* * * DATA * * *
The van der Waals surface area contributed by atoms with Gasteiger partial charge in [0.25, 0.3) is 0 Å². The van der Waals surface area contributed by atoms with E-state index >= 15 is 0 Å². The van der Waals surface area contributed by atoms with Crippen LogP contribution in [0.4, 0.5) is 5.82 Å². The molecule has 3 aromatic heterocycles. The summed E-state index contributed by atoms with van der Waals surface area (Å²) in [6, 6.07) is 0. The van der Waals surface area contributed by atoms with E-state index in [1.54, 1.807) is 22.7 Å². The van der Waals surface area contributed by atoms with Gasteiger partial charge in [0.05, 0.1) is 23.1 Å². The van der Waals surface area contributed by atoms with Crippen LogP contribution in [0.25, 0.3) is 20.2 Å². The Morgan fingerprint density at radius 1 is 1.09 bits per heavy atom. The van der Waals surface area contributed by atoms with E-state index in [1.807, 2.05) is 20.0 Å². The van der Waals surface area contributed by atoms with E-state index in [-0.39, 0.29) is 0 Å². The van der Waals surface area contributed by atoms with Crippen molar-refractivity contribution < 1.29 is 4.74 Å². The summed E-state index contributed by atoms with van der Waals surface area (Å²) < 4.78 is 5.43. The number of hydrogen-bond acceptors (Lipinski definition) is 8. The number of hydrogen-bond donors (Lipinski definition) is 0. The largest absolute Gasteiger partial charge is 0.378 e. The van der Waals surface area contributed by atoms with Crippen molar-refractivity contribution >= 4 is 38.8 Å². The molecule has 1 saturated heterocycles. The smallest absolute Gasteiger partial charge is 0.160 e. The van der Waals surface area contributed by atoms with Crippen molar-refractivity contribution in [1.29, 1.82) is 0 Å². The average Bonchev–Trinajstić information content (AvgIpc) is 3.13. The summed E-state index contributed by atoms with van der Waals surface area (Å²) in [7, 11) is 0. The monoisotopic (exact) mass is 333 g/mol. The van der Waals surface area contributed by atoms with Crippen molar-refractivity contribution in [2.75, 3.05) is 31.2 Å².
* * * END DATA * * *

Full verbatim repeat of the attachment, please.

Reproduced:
The van der Waals surface area contributed by atoms with Gasteiger partial charge in [0.25, 0.3) is 0 Å². The van der Waals surface area contributed by atoms with E-state index >= 15 is 0 Å². The van der Waals surface area contributed by atoms with Crippen LogP contribution in [0.4, 0.5) is 5.82 Å². The molecule has 3 aromatic heterocycles. The summed E-state index contributed by atoms with van der Waals surface area (Å²) in [6, 6.07) is 0. The van der Waals surface area contributed by atoms with E-state index in [1.54, 1.807) is 22.7 Å². The van der Waals surface area contributed by atoms with Gasteiger partial charge in [0.05, 0.1) is 23.1 Å². The van der Waals surface area contributed by atoms with Crippen LogP contribution in [0.25, 0.3) is 20.2 Å². The Morgan fingerprint density at radius 1 is 1.09 bits per heavy atom. The van der Waals surface area contributed by atoms with E-state index in [1.807, 2.05) is 20.0 Å². The van der Waals surface area contributed by atoms with E-state index in [-0.39, 0.29) is 0 Å². The van der Waals surface area contributed by atoms with Crippen molar-refractivity contribution < 1.29 is 4.74 Å². The summed E-state index contributed by atoms with van der Waals surface area (Å²) < 4.78 is 5.43. The number of hydrogen-bond acceptors (Lipinski definition) is 8. The number of hydrogen-bond donors (Lipinski definition) is 0. The largest absolute Gasteiger partial charge is 0.378 e. The van der Waals surface area contributed by atoms with Crippen molar-refractivity contribution >= 4 is 38.8 Å². The molecule has 1 saturated heterocycles. The smallest absolute Gasteiger partial charge is 0.160 e. The van der Waals surface area contributed by atoms with Crippen molar-refractivity contribution in [1.29, 1.82) is 0 Å². The average Bonchev–Trinajstić information content (AvgIpc) is 3.13. The summed E-state index contributed by atoms with van der Waals surface area (Å²) in [7, 11) is 0. The monoisotopic (exact) mass is 333 g/mol. The van der Waals surface area contributed by atoms with Crippen molar-refractivity contribution in [2.75, 3.05) is 31.2 Å².